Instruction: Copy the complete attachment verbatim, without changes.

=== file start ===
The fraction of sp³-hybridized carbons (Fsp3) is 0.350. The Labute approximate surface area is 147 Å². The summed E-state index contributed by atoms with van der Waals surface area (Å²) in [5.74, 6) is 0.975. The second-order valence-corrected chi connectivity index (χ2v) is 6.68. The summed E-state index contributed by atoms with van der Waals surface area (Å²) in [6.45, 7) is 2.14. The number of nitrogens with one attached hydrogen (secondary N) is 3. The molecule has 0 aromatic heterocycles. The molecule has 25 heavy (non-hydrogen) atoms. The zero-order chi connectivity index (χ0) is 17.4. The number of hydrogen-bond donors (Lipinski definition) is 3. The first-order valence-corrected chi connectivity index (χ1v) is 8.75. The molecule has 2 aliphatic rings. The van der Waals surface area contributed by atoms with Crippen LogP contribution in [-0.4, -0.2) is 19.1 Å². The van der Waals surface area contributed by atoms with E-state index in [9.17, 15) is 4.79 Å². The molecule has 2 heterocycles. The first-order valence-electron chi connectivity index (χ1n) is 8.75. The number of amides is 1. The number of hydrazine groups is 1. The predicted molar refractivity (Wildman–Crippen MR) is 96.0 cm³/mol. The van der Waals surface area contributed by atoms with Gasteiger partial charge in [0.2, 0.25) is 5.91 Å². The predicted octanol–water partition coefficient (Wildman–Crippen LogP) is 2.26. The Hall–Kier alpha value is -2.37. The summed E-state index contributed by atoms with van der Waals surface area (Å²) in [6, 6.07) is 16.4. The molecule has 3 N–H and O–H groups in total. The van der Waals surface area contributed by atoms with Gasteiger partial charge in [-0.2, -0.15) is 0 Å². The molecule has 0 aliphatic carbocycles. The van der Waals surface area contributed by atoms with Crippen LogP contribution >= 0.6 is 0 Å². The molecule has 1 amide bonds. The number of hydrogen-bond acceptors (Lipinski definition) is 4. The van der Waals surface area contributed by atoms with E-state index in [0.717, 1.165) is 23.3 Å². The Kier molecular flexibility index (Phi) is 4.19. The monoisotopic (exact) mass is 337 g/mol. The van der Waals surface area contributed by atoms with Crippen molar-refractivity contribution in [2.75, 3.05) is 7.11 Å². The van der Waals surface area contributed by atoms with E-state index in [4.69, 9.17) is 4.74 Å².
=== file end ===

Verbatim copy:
The fraction of sp³-hybridized carbons (Fsp3) is 0.350. The Labute approximate surface area is 147 Å². The summed E-state index contributed by atoms with van der Waals surface area (Å²) in [5.74, 6) is 0.975. The second-order valence-corrected chi connectivity index (χ2v) is 6.68. The summed E-state index contributed by atoms with van der Waals surface area (Å²) in [6.45, 7) is 2.14. The number of nitrogens with one attached hydrogen (secondary N) is 3. The molecule has 0 aromatic heterocycles. The molecule has 25 heavy (non-hydrogen) atoms. The zero-order chi connectivity index (χ0) is 17.4. The number of hydrogen-bond donors (Lipinski definition) is 3. The first-order valence-corrected chi connectivity index (χ1v) is 8.75. The molecule has 2 aliphatic rings. The van der Waals surface area contributed by atoms with Crippen LogP contribution in [-0.4, -0.2) is 19.1 Å². The van der Waals surface area contributed by atoms with E-state index in [9.17, 15) is 4.79 Å². The molecule has 2 heterocycles. The first-order valence-electron chi connectivity index (χ1n) is 8.75. The number of amides is 1. The number of hydrazine groups is 1. The predicted molar refractivity (Wildman–Crippen MR) is 96.0 cm³/mol. The van der Waals surface area contributed by atoms with Gasteiger partial charge in [0.2, 0.25) is 5.91 Å². The predicted octanol–water partition coefficient (Wildman–Crippen LogP) is 2.26. The Hall–Kier alpha value is -2.37. The summed E-state index contributed by atoms with van der Waals surface area (Å²) in [6, 6.07) is 16.4. The molecule has 3 N–H and O–H groups in total. The van der Waals surface area contributed by atoms with Gasteiger partial charge in [-0.2, -0.15) is 0 Å². The molecule has 0 aliphatic carbocycles. The van der Waals surface area contributed by atoms with Crippen LogP contribution >= 0.6 is 0 Å². The molecule has 1 amide bonds. The number of hydrogen-bond acceptors (Lipinski definition) is 4. The van der Waals surface area contributed by atoms with E-state index in [0.717, 1.165) is 23.3 Å². The Kier molecular flexibility index (Phi) is 4.19. The monoisotopic (exact) mass is 337 g/mol. The van der Waals surface area contributed by atoms with Crippen molar-refractivity contribution in [2.75, 3.05) is 7.11 Å². The van der Waals surface area contributed by atoms with E-state index in [4.69, 9.17) is 4.74 Å².